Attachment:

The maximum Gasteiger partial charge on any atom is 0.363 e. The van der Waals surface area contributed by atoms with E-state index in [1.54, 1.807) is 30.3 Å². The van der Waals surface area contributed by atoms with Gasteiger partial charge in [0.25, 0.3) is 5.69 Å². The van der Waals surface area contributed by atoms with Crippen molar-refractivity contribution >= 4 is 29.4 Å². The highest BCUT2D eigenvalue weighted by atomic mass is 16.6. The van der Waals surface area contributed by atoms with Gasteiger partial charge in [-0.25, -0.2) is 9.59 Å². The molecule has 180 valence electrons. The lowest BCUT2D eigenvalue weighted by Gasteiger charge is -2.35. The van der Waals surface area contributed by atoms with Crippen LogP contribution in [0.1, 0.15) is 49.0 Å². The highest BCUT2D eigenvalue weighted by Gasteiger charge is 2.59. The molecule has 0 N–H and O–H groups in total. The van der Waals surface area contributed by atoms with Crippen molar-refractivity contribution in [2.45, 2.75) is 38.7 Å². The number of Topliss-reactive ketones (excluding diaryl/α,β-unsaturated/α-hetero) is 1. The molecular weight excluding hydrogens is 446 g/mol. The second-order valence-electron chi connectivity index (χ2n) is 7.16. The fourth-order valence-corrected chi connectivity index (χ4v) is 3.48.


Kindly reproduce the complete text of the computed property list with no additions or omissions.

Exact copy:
The maximum Gasteiger partial charge on any atom is 0.363 e. The van der Waals surface area contributed by atoms with E-state index in [1.54, 1.807) is 30.3 Å². The van der Waals surface area contributed by atoms with Gasteiger partial charge in [0.25, 0.3) is 5.69 Å². The van der Waals surface area contributed by atoms with Crippen molar-refractivity contribution >= 4 is 29.4 Å². The highest BCUT2D eigenvalue weighted by atomic mass is 16.6. The van der Waals surface area contributed by atoms with Gasteiger partial charge in [-0.25, -0.2) is 9.59 Å². The molecule has 180 valence electrons. The lowest BCUT2D eigenvalue weighted by Gasteiger charge is -2.35. The van der Waals surface area contributed by atoms with Crippen LogP contribution in [0.1, 0.15) is 49.0 Å². The highest BCUT2D eigenvalue weighted by Gasteiger charge is 2.59. The molecule has 0 N–H and O–H groups in total. The van der Waals surface area contributed by atoms with Crippen molar-refractivity contribution in [2.45, 2.75) is 38.7 Å². The number of Topliss-reactive ketones (excluding diaryl/α,β-unsaturated/α-hetero) is 1. The molecular weight excluding hydrogens is 446 g/mol. The second-order valence-electron chi connectivity index (χ2n) is 7.16. The fourth-order valence-corrected chi connectivity index (χ4v) is 3.48.